Improper or no data governance, on the other hand, can lead to bad decisions. Teams then face delays as they discover outdated information being used to make critical assumptions, models, and forecasts. Or, they find that incomplete data has led to mistaken and expensive conclusions about customers, pricing, revenues, or consumer trends.

What Is Data Governance in Retail?

Data governance provides guardrails and consistency for retailers by defining how data is gathered and used. It explains what data is, the various sources, the accuracy and quality of data, who can use it, how it should be used, and more. Think of it as a set of rules used to ensure data is used appropriately and effectively across your organization.

Data governance starts with inventorying and classifying the data that’s available. That’s a big job, but intelligent and automated data governance solutions are available to accelerate this process. Once data sources are curated, data governance efforts then focus on creating policies to manage data usage and identify data stewards for hands-on governance of specific datasets. Those stewards then act as subject matter experts when others have questions about the data or its usage. Finally, any good data governance initiative tracks data quality metrics to highlight gaps in governance coverage, identify and catalog new data sources, and alert stewards and stakeholders to shifting data usage patterns.

Data drives so much of your retail business today, the need for high-quality data used appropriately to quickly arrive at accurate decisions is, obviously, critical. But, with retailers capturing so much sensitive data on consumers, and their payments and behaviors, it’s clear that data governance is a critical function from a regulatory and compliance perspective, too.

What Are the Benefits of Data Governance in Retail?

Data governance creates a framework for retailers to improve data utilization while maintaining compliance. But that’s not all. Data governance also helps retailers:

  • Capture and share data ownership, responsibility, and accountability so data assets can be used effectively and appropriately, and workers know who to contact when questions arise.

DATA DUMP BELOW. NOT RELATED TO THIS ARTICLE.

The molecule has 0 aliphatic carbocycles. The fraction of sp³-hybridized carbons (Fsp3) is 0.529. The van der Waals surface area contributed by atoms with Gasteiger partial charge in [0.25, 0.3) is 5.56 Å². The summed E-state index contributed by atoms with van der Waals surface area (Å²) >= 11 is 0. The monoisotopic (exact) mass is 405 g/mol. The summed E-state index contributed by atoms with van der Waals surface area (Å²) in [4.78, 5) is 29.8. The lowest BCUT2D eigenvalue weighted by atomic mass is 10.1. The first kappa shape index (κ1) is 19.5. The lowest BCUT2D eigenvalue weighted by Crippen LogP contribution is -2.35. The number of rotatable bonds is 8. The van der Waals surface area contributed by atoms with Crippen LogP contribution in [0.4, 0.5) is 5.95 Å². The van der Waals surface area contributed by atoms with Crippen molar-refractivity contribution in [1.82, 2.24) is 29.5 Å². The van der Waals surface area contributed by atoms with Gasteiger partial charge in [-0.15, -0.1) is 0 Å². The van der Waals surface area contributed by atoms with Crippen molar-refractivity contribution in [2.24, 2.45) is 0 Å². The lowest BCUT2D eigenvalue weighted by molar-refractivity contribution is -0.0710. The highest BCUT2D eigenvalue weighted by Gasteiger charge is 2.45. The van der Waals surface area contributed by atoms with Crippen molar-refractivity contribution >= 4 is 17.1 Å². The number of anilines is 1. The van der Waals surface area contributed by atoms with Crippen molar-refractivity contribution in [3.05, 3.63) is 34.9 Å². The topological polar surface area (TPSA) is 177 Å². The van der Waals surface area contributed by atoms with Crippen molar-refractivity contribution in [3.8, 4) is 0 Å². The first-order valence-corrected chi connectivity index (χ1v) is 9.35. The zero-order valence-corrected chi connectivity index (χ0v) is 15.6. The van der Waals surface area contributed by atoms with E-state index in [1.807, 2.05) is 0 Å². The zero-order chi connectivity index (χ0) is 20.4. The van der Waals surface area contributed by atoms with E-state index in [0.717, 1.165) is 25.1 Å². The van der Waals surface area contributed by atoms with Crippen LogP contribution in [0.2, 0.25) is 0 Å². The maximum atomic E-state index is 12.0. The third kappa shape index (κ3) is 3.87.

• Improve business insights through analytics to help retailers generate new revenue streams, provide a competitive advantage, identify new strategic partnerships, and discover areas of underperformance.

  • Enable better decision-making by guiding workers to the best data for the required task under the appropriate controls to maintain privacy and compliance, especially as those rules change across countries and regions.

  • Save time and drive efficiency by helping workers quickly find the right data, increase the speed to insights, and generate more accurate answers the first time around.

  • Improve data quality by providing constant tracking of data quality and usage metrics to understand how workers are using, or not using, data across the organization.

How Alation Data Governance Improves Retail

Retailers have long relied on data to engage consumers and capture more revenue. Today, with so much data coming from so many different retail channels and sources, the need for data governance is more critical than ever. Relying on untrustworthy data, skirting compliance and regulatory requirements, and leaving workers to fend for themselves is a sure way to quickly fall behind. Every retailer needs data that is trusted, compliant, secure, and fit for analysis. Alation’s active data governance provides just that.

Especially in the fast-moving retail industry, data is a very fluid concept. So just as data is constantly changing and expanding, so too must governance. Alation Enterprise Data Catalog and Data Governance Platform give retailers search and discovery tools, migration capabilities, and self-service analytics to improve data governance, better connect with consumers, and keep up with escalating demands for on- and offline retail experiences.

  • Why Is Data Management Important for the Retail Industry?
  • What Is Data Governance in Retail?
  • What Are the Benefits of Data Governance in Retail?
  • How Alation Data Governance Improves Retail